It is understood to be a higher degree of negligence, whether conscious or unconscious, where the offender’s attitude to the requirement of due care shows his or her apparent disregard for the interests protected by criminal law. Some offences can only be committed through gross negligence.
Example: Mrs Dull went on holiday for a week and left one bowl of water and one bowl of kibble for her three dogs in a closed shed. One dog did not survive the seven-day stay in the enclosed space without water, the other two are severely dehydrated and in critical condition. Ms Hrubá was negligent in the care of the animal, a fact that is commonly associated with gross negligence.
Culpability and insanity
If the perpetrator is insane, we cannot speak of culpability. In fact, insanity is caused by the disappearance of the power of discernment (where even unconscious negligence is not possible) or of the component of control (where free will is absent).
It is not necessarily insanity in the general sense, i.e. in the sense of some mental disorder or deprivation of capacity. It may be a momentary state of seconds or minutes, caused, for example, by an epileptic seizure. Insanity may also be long-term, caused, for example, by schizophrenia, another illness or a mental disorder.
Example: Mrs. Vetchou suffered an epileptic seizure in which she knocked over a cast-iron coat rack in a store, causing property damage to the merchant (destruction of the wooden floor and glass display case) and a broken arm and shrapnel injuries to another customer after the coat rack and the display case fell together. In this case, however, there is no fault even in the form of negligence.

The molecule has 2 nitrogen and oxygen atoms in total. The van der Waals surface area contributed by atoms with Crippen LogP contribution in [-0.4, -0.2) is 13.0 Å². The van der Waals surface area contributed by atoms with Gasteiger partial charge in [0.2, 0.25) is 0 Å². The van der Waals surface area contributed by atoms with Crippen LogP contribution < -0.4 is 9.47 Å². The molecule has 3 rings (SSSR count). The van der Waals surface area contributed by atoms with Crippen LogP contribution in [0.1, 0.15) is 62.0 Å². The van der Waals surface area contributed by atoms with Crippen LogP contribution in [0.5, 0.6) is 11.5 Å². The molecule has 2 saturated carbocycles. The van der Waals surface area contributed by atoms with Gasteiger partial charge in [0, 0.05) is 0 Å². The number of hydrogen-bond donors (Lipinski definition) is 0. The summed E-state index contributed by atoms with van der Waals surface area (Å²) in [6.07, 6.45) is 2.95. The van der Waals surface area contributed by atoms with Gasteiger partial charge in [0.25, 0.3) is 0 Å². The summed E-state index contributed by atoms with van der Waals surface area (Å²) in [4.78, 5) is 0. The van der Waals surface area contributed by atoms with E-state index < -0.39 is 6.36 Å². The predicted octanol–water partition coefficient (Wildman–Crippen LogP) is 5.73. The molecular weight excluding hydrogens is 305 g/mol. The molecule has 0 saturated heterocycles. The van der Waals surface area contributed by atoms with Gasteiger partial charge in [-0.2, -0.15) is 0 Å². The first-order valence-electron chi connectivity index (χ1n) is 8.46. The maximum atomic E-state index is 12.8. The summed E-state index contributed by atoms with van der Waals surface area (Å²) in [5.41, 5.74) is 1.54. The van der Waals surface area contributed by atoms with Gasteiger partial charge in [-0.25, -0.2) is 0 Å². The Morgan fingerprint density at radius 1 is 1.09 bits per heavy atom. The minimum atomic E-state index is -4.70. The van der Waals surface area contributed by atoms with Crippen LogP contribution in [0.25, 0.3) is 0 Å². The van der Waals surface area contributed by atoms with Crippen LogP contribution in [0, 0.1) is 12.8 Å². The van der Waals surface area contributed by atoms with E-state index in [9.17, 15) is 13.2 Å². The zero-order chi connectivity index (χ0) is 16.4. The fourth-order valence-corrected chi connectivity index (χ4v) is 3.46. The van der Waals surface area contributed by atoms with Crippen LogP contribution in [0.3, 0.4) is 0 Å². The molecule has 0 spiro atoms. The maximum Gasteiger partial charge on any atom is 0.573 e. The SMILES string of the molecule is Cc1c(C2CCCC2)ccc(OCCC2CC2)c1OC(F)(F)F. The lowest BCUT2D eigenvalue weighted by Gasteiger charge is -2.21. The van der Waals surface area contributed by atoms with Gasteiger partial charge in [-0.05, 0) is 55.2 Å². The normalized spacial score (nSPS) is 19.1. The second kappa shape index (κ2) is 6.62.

Theexception is where someone deliberately rendered themselves insane by consuming alcohol or other similar substance. If it is proved that the offender has been rendered insane with the intention of committing a criminal offence, then he is fully responsible for all the acts he has committed.
If the aforementioned intent is not proved, the offender shall be tried for the offence of drunkenness, which carries a penalty of imprisonment for three to ten years. If, however, the law provides for a lesser penalty for the act committed by the person concerned, that lesser penalty shall apply.